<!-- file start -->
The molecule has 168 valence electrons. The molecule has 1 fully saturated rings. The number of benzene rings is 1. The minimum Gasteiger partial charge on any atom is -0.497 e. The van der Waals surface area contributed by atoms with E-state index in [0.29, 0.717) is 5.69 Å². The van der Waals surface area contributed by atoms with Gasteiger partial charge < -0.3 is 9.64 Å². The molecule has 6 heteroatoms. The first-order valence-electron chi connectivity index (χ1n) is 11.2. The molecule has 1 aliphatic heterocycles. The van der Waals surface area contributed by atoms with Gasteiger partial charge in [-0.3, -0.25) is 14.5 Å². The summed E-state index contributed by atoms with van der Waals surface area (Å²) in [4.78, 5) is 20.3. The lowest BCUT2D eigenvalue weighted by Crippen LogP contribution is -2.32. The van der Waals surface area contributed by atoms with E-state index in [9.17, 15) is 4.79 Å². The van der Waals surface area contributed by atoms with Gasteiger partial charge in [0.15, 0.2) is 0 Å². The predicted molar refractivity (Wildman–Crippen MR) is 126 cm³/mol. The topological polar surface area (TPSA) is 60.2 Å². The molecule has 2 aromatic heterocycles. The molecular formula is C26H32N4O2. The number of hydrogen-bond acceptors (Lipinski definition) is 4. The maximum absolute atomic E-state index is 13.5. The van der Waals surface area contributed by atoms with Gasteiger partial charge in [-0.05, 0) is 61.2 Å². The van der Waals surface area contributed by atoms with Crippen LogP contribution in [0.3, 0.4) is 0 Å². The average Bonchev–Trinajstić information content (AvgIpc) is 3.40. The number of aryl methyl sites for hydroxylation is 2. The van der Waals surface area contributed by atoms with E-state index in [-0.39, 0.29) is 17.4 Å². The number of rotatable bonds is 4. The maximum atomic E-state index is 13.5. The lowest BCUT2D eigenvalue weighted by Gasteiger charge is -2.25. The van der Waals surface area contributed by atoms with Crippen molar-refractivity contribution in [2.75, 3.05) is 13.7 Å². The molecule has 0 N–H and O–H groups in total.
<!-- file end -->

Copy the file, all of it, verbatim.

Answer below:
The molecule has 168 valence electrons. The molecule has 1 fully saturated rings. The number of benzene rings is 1. The minimum Gasteiger partial charge on any atom is -0.497 e. The van der Waals surface area contributed by atoms with E-state index in [0.29, 0.717) is 5.69 Å². The van der Waals surface area contributed by atoms with Gasteiger partial charge < -0.3 is 9.64 Å². The molecule has 6 heteroatoms. The first-order valence-electron chi connectivity index (χ1n) is 11.2. The molecule has 1 aliphatic heterocycles. The van der Waals surface area contributed by atoms with Gasteiger partial charge in [-0.3, -0.25) is 14.5 Å². The summed E-state index contributed by atoms with van der Waals surface area (Å²) in [4.78, 5) is 20.3. The lowest BCUT2D eigenvalue weighted by Crippen LogP contribution is -2.32. The van der Waals surface area contributed by atoms with E-state index in [9.17, 15) is 4.79 Å². The van der Waals surface area contributed by atoms with Gasteiger partial charge in [0.15, 0.2) is 0 Å². The predicted molar refractivity (Wildman–Crippen MR) is 126 cm³/mol. The topological polar surface area (TPSA) is 60.2 Å². The molecule has 2 aromatic heterocycles. The molecular formula is C26H32N4O2. The number of hydrogen-bond acceptors (Lipinski definition) is 4. The maximum absolute atomic E-state index is 13.5. The van der Waals surface area contributed by atoms with Gasteiger partial charge in [-0.05, 0) is 61.2 Å². The van der Waals surface area contributed by atoms with Crippen LogP contribution in [0.3, 0.4) is 0 Å². The average Bonchev–Trinajstić information content (AvgIpc) is 3.40. The number of aryl methyl sites for hydroxylation is 2. The van der Waals surface area contributed by atoms with E-state index in [-0.39, 0.29) is 17.4 Å². The number of rotatable bonds is 4. The maximum atomic E-state index is 13.5. The lowest BCUT2D eigenvalue weighted by Gasteiger charge is -2.25. The van der Waals surface area contributed by atoms with Crippen molar-refractivity contribution in [2.75, 3.05) is 13.7 Å². The molecule has 0 N–H and O–H groups in total.